• The database is at the heart of modern applications
  • Databases should provide both high performance and high-level functionality -- you don’t have to choose one or the other
  • Documents are the right foundation, as they serve the needs of a wide range of applications, and can also function as the basis for other models, like key value.
  • A unified and tunable database framework is far better than a portfolio of specialized products, for both development and operations
  • Distributed, scaled, cloud infrastructures will be the default, so managing them must be simple

Furthermore, the choices we made, that were radical and untested when we started out, are becoming standard across databases, and the technologies based on them. Our vision drives more than just our product, it drives the industry as a whole. It’s a great time for MongoDB; we’ve got so many great clients, a great roadmap, and a great team capable of delivering it.

Read the press release

About the Author - Eliot Horowitz

Eliot Horowitz is CTO and Co-Founder of MongoDB. Eliot is one of the core MongoDB kernel committers. Previously, he was Co-Founder and CTO of ShopWiki. Eliot developed the crawling and data extraction algorithm that is the core of its innovative technology. He has quickly become one of Silicon Alley's up and coming entrepreneurs and was selected as one of BusinessWeek's Top 25 Entrepreneurs Under Age 25 nationwide in 2006. Earlier, Eliot was a software developer in the R&D group at DoubleClick (acquired by Google for $3.1 billion). Eliot received a BS in Computer Science from Brown University.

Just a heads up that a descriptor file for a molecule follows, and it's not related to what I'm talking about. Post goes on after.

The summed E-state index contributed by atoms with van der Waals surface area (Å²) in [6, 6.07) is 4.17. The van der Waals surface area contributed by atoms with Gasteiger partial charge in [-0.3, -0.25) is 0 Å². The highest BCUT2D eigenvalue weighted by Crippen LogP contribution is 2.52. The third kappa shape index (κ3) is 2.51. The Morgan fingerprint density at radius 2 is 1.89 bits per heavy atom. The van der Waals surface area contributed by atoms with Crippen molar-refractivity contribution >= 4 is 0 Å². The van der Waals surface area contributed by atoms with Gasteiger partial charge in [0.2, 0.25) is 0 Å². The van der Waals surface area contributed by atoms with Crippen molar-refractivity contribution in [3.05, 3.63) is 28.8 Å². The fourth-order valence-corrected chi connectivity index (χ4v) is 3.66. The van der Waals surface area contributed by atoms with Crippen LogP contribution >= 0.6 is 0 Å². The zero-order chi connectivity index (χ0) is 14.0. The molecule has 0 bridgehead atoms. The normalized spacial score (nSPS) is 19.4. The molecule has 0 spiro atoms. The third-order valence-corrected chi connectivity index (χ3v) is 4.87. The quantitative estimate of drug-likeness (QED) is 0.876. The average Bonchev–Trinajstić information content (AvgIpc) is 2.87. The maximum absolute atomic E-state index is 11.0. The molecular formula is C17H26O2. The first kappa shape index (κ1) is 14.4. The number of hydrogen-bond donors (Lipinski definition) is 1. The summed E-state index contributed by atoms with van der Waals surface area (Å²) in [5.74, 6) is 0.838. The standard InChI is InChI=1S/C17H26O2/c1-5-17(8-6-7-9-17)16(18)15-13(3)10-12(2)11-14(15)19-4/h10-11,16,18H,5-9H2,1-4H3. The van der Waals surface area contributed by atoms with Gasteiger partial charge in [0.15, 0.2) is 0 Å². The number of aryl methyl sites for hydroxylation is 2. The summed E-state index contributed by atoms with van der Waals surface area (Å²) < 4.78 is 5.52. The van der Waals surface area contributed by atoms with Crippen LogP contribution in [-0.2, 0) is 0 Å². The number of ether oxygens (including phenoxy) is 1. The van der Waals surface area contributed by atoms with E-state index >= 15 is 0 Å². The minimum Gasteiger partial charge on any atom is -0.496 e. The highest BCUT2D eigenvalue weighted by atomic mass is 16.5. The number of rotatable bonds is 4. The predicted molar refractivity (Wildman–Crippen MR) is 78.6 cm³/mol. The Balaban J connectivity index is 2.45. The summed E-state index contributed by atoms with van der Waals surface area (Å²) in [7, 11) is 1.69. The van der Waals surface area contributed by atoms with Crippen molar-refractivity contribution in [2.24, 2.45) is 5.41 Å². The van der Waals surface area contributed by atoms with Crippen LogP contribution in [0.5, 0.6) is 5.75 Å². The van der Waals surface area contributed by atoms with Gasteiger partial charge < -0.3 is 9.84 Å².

Thoughts on our new feature, $lookup

Eliot Horowitz
September 30, 2015
Technical

Editors note: the content in this blog was revised in a follow-up post, Revisiting $lookup.

One MongoDB 3.2 feature we demoed at MongoDB World in June was $lookup. $lookup is an aggregation pipeline stage that lets you insert data from a different collection into your pipeline. This is effectively a left outer join. $lookup will only be included in MongoDB Enterprise Server, and we’d like to give some background as to why and how we have decided this.

When we decided that MongoDB would be a document-based database, we did so for pragmatic technical reasons. The relational database model has several theoretical merits, but also many real-world limitations, chiefly the need to join data together across tables. Joins impede performance, inhibit scaling, and introduce substantial technical and cognitive overhead into all but textbook examples. In the real world, people adopt complicated workarounds in order to get good performance for modern applications: any large, performant, RDBMS-backed application will incorporate ad hoc denormalization, materialized views, external caching layers, and so on.

It was these limitations that motivated us to look for a data model that would both benefit developers building applications and also perform well at scale. We believe that documents are a natural, general-purpose data model that suits most applications people want to create today, and that, with careful schema design, allows for applications that are simultaneously more performant, more easily understood, and more scalable than applications that must rely on frequent joins.

Using a document model does not mean that joins aren't useful. There's no question that when data is being used for reporting, business intelligence, and analytics, joins are effective. Many of our users, having built fast, flexible, and feature-rich applications with MongoDB, tell us they now have so much application data in MongoDB that they'd like to use their existing BI tools to derive more business-value from it.

The full integration with these tools is not limited to $lookup, but also includes MongoDB Connector for BI, which translates SQL queries into Mongo Query Language queries. Our integration with BI and visualization tools can add tremendous value to companies looking for insights into their data, but it requires an outsized amount of time and testing to ensure smooth interoperation with these other costly products. As such, it is offered as part of our MongoDB Enterprise Advanced subscription. Our philosophy continues to be that documents are the right model for application development.